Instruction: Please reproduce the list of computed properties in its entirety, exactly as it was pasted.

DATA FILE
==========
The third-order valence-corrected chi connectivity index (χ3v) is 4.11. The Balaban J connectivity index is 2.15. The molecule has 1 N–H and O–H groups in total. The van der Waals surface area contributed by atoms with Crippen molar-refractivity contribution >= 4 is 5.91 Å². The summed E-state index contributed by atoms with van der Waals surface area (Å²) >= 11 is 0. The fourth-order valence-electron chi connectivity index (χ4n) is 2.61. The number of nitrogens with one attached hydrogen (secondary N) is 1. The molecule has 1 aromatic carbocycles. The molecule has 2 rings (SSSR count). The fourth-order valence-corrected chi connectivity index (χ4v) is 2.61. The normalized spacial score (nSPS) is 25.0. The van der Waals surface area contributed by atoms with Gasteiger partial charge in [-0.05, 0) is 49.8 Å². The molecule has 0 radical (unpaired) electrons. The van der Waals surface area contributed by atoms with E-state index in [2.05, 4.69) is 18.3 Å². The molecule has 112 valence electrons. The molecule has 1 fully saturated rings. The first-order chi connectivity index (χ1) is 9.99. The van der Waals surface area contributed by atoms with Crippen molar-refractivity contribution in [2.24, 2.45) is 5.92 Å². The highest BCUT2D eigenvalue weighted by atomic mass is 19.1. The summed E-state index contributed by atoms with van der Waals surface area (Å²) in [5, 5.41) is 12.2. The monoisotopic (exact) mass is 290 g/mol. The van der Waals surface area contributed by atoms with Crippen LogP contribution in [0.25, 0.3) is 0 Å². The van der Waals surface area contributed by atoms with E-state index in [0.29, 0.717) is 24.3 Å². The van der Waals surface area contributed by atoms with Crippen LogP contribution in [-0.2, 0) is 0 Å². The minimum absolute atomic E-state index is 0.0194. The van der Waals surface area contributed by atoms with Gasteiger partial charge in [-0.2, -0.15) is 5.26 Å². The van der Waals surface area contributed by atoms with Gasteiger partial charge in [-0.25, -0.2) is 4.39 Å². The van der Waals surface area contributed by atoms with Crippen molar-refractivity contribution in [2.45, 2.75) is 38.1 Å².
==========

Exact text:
The third-order valence-corrected chi connectivity index (χ3v) is 4.11. The Balaban J connectivity index is 2.15. The molecule has 1 N–H and O–H groups in total. The van der Waals surface area contributed by atoms with Crippen molar-refractivity contribution >= 4 is 5.91 Å². The summed E-state index contributed by atoms with van der Waals surface area (Å²) >= 11 is 0. The fourth-order valence-electron chi connectivity index (χ4n) is 2.61. The number of nitrogens with one attached hydrogen (secondary N) is 1. The molecule has 1 aromatic carbocycles. The molecule has 2 rings (SSSR count). The fourth-order valence-corrected chi connectivity index (χ4v) is 2.61. The normalized spacial score (nSPS) is 25.0. The van der Waals surface area contributed by atoms with Gasteiger partial charge in [-0.05, 0) is 49.8 Å². The molecule has 0 radical (unpaired) electrons. The van der Waals surface area contributed by atoms with E-state index in [2.05, 4.69) is 18.3 Å². The molecule has 112 valence electrons. The molecule has 1 fully saturated rings. The first-order chi connectivity index (χ1) is 9.99. The van der Waals surface area contributed by atoms with Crippen molar-refractivity contribution in [2.24, 2.45) is 5.92 Å². The highest BCUT2D eigenvalue weighted by atomic mass is 19.1. The summed E-state index contributed by atoms with van der Waals surface area (Å²) in [5, 5.41) is 12.2. The monoisotopic (exact) mass is 290 g/mol. The van der Waals surface area contributed by atoms with Crippen LogP contribution in [0.25, 0.3) is 0 Å². The van der Waals surface area contributed by atoms with E-state index in [0.29, 0.717) is 24.3 Å². The van der Waals surface area contributed by atoms with Crippen LogP contribution in [-0.2, 0) is 0 Å². The minimum absolute atomic E-state index is 0.0194. The van der Waals surface area contributed by atoms with Gasteiger partial charge in [-0.2, -0.15) is 5.26 Å². The van der Waals surface area contributed by atoms with Gasteiger partial charge in [-0.25, -0.2) is 4.39 Å². The van der Waals surface area contributed by atoms with Crippen molar-refractivity contribution in [2.45, 2.75) is 38.1 Å².